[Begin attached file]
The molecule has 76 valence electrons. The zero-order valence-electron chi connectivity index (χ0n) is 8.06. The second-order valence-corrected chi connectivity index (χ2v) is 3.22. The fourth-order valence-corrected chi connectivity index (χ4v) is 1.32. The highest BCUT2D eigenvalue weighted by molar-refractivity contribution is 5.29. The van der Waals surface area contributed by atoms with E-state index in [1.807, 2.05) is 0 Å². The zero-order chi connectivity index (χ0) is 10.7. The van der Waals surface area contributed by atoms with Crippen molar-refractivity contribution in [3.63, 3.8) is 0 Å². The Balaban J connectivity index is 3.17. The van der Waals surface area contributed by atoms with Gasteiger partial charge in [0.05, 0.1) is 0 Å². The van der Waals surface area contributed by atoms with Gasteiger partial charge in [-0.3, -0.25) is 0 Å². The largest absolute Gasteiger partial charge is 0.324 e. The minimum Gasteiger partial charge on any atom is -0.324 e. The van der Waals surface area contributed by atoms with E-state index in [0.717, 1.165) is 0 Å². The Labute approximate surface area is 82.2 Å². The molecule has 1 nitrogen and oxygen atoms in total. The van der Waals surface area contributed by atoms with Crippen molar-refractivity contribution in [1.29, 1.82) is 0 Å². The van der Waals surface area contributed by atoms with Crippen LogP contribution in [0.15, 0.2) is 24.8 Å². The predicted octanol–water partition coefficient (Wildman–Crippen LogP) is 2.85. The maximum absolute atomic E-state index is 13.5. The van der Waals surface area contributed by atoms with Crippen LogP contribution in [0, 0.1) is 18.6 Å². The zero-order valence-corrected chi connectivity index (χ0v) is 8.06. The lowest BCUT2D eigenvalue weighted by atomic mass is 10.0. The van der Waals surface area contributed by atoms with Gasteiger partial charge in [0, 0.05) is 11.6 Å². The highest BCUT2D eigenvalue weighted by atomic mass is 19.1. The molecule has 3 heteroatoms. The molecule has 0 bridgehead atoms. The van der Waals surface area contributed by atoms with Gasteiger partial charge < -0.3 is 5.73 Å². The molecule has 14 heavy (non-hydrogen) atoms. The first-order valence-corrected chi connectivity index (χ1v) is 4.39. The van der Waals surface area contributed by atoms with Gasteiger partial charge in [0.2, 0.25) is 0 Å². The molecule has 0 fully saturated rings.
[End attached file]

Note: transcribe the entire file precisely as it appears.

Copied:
The molecule has 76 valence electrons. The zero-order valence-electron chi connectivity index (χ0n) is 8.06. The second-order valence-corrected chi connectivity index (χ2v) is 3.22. The fourth-order valence-corrected chi connectivity index (χ4v) is 1.32. The highest BCUT2D eigenvalue weighted by molar-refractivity contribution is 5.29. The van der Waals surface area contributed by atoms with E-state index in [1.807, 2.05) is 0 Å². The zero-order chi connectivity index (χ0) is 10.7. The van der Waals surface area contributed by atoms with Crippen molar-refractivity contribution in [3.63, 3.8) is 0 Å². The Balaban J connectivity index is 3.17. The van der Waals surface area contributed by atoms with Gasteiger partial charge in [0.05, 0.1) is 0 Å². The van der Waals surface area contributed by atoms with Gasteiger partial charge in [-0.3, -0.25) is 0 Å². The largest absolute Gasteiger partial charge is 0.324 e. The minimum Gasteiger partial charge on any atom is -0.324 e. The van der Waals surface area contributed by atoms with E-state index in [0.717, 1.165) is 0 Å². The Labute approximate surface area is 82.2 Å². The molecule has 1 nitrogen and oxygen atoms in total. The van der Waals surface area contributed by atoms with Crippen molar-refractivity contribution in [1.29, 1.82) is 0 Å². The van der Waals surface area contributed by atoms with Crippen LogP contribution in [0.15, 0.2) is 24.8 Å². The predicted octanol–water partition coefficient (Wildman–Crippen LogP) is 2.85. The maximum absolute atomic E-state index is 13.5. The van der Waals surface area contributed by atoms with Crippen LogP contribution in [0, 0.1) is 18.6 Å². The zero-order valence-corrected chi connectivity index (χ0v) is 8.06. The lowest BCUT2D eigenvalue weighted by atomic mass is 10.0. The van der Waals surface area contributed by atoms with Gasteiger partial charge in [0, 0.05) is 11.6 Å². The highest BCUT2D eigenvalue weighted by atomic mass is 19.1. The molecule has 3 heteroatoms. The molecule has 0 bridgehead atoms. The van der Waals surface area contributed by atoms with Gasteiger partial charge < -0.3 is 5.73 Å². The molecule has 14 heavy (non-hydrogen) atoms. The first-order valence-corrected chi connectivity index (χ1v) is 4.39. The van der Waals surface area contributed by atoms with Gasteiger partial charge in [0.2, 0.25) is 0 Å². The molecule has 0 fully saturated rings.